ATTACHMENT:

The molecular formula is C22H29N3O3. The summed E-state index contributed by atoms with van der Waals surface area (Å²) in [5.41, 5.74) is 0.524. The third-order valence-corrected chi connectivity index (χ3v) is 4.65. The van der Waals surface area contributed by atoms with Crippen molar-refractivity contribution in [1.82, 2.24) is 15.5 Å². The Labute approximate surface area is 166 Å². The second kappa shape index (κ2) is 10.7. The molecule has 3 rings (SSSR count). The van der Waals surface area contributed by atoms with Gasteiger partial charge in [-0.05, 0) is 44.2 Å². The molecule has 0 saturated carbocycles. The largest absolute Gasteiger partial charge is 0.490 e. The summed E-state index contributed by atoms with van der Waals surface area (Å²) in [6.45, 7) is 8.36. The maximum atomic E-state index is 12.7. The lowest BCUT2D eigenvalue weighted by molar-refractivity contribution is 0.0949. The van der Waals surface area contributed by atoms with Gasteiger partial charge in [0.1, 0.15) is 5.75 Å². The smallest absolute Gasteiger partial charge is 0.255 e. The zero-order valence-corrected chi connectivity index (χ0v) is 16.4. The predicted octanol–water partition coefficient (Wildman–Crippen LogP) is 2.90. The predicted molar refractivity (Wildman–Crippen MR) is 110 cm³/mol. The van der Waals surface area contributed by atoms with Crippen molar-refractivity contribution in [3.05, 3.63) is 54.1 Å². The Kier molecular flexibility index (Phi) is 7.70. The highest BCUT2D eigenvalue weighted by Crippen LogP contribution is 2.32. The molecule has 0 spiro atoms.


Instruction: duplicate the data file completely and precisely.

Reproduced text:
The molecular formula is C22H29N3O3. The summed E-state index contributed by atoms with van der Waals surface area (Å²) in [5.41, 5.74) is 0.524. The third-order valence-corrected chi connectivity index (χ3v) is 4.65. The van der Waals surface area contributed by atoms with Crippen molar-refractivity contribution in [1.82, 2.24) is 15.5 Å². The Labute approximate surface area is 166 Å². The second kappa shape index (κ2) is 10.7. The molecule has 3 rings (SSSR count). The van der Waals surface area contributed by atoms with Gasteiger partial charge in [-0.05, 0) is 44.2 Å². The molecule has 0 saturated carbocycles. The largest absolute Gasteiger partial charge is 0.490 e. The summed E-state index contributed by atoms with van der Waals surface area (Å²) in [6.45, 7) is 8.36. The maximum atomic E-state index is 12.7. The lowest BCUT2D eigenvalue weighted by molar-refractivity contribution is 0.0949. The van der Waals surface area contributed by atoms with Gasteiger partial charge in [0.1, 0.15) is 5.75 Å². The smallest absolute Gasteiger partial charge is 0.255 e. The zero-order valence-corrected chi connectivity index (χ0v) is 16.4. The predicted octanol–water partition coefficient (Wildman–Crippen LogP) is 2.90. The predicted molar refractivity (Wildman–Crippen MR) is 110 cm³/mol. The van der Waals surface area contributed by atoms with Crippen molar-refractivity contribution in [3.05, 3.63) is 54.1 Å². The Kier molecular flexibility index (Phi) is 7.70. The highest BCUT2D eigenvalue weighted by Crippen LogP contribution is 2.32. The molecule has 0 spiro atoms.